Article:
In November 2020, the Town Council of Springerville, an Arizona town located in Apache County near the New Mexico border, voted to rezone some property near its airport.
A pair of land parcels previously designated as light industrial were approved for industrial use, and a conditional use permit was issued for a “medical marijuana cultivation, manufacturing and infusion facility.” The changes were intended to pave the way for a company called White Mountains Flower, LLC, to build a 50,000-square-foot greenhouse and an 8,000-square-foot building on 19.5 acres of land.
As it turns out, though, the town did not have the authority to authorize any kind of cannabis business on the property. The Springerville airport is “federally obligated,” meaning the town has accepted federal funds for airport development and operations under the federal Airport Improvement Program. And because marijuana is still illegal under federal law, Springerville would be putting its airport federal funding at risk and opening itself up to criminal prosecution for inviting a pot company to do business there.
In April, after hearing from the Federal Aviation Administration, the town pulled out of its lease and development agreements with White Mountains Flower and ordered the company to cease and desist building on the property. WMF was subsequently evicted and left a substantial amount of work behind.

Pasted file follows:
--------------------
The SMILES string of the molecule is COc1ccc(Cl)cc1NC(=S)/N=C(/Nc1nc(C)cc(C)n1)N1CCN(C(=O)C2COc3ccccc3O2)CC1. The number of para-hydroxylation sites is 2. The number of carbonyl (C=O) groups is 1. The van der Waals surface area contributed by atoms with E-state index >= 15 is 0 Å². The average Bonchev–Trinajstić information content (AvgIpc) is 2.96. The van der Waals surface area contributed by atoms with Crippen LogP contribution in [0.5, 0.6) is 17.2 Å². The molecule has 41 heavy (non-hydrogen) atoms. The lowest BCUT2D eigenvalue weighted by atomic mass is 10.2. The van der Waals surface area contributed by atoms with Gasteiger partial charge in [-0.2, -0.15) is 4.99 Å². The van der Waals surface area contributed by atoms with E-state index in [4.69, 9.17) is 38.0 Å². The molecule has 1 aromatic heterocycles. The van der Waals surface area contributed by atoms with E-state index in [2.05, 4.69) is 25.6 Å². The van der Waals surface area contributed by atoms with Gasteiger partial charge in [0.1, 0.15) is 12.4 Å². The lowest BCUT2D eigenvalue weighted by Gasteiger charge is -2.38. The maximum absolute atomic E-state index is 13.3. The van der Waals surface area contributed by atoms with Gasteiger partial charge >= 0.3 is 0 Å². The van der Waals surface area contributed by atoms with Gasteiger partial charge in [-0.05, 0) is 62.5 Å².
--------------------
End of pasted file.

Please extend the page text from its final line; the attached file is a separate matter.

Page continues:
Now, it appears that WMF intends to sue Springerville over all the trouble it ran into when trying to build there.
WMF eventually moved on to Eden, Ariz., northeast of Safford, “in an effort to mitigate its damages,” according to a notice of claim filed in late August by Larry Wulkan of Zwillinger Wulkan, a Phoenix-based law group. (A notice of claim is a letter that must be sent to a municipality before suing them and is often a precursor to a lawsuit.) The company is seeking $6 million in damages incurred and future income lost.
The claim alleges that Springerville did not actually own the land and that when Springerville learned about problems with land ownership, it “took no action” to fix the problems.
“The Town has also breached the covenant of good faith and fair dealing, which is implied in every contract,” the claim states. “It has failed to honor the agreements entered into and which provided White Mountains Flower the rights it bargained for which were conveyed by the Town in the Development Agreement.”
WMF claims it spent no less than $3.5 million in building materials and labor, and the final calculation is likely to exceed $4 million.
Additionally, the company claims that “net annual” rent for the Springerville property would have been $9,600 for 25 years, while in Eden its net annual rent is $500,000. Quite a difference there.
“The 25-year differential will cost White Mountains Flowers $12.5 million,” the claim states.
Neither Town of Springerville officials nor the WMF’s attorney would comment for this story. News of the suit was first reported by the White Mountain Independent.